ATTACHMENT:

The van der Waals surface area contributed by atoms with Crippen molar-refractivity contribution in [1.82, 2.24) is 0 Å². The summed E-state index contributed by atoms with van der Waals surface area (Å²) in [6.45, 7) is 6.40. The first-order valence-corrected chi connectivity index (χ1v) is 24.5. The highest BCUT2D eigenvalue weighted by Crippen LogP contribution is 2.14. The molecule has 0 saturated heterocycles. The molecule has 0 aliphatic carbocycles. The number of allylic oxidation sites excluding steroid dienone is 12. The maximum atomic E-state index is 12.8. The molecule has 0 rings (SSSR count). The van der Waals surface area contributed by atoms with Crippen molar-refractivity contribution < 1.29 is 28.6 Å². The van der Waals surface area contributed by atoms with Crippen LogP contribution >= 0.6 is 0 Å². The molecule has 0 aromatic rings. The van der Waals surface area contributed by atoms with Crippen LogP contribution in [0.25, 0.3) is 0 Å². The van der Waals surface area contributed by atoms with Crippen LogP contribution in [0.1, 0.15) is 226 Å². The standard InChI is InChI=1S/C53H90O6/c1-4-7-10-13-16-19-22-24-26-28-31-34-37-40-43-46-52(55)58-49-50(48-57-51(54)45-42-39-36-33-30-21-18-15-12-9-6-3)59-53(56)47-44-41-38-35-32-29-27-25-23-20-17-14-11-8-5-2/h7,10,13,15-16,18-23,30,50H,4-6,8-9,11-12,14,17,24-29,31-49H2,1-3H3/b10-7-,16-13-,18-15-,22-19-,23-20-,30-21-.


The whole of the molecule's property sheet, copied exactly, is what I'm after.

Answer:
The van der Waals surface area contributed by atoms with Crippen molar-refractivity contribution in [1.82, 2.24) is 0 Å². The summed E-state index contributed by atoms with van der Waals surface area (Å²) in [6.45, 7) is 6.40. The first-order valence-corrected chi connectivity index (χ1v) is 24.5. The highest BCUT2D eigenvalue weighted by Crippen LogP contribution is 2.14. The molecule has 0 saturated heterocycles. The molecule has 0 aliphatic carbocycles. The number of allylic oxidation sites excluding steroid dienone is 12. The maximum atomic E-state index is 12.8. The molecule has 0 rings (SSSR count). The van der Waals surface area contributed by atoms with Crippen molar-refractivity contribution < 1.29 is 28.6 Å². The van der Waals surface area contributed by atoms with Crippen LogP contribution >= 0.6 is 0 Å². The molecule has 0 aromatic rings. The van der Waals surface area contributed by atoms with Crippen LogP contribution in [0.25, 0.3) is 0 Å². The van der Waals surface area contributed by atoms with Crippen LogP contribution in [0.1, 0.15) is 226 Å². The standard InChI is InChI=1S/C53H90O6/c1-4-7-10-13-16-19-22-24-26-28-31-34-37-40-43-46-52(55)58-49-50(48-57-51(54)45-42-39-36-33-30-21-18-15-12-9-6-3)59-53(56)47-44-41-38-35-32-29-27-25-23-20-17-14-11-8-5-2/h7,10,13,15-16,18-23,30,50H,4-6,8-9,11-12,14,17,24-29,31-49H2,1-3H3/b10-7-,16-13-,18-15-,22-19-,23-20-,30-21-.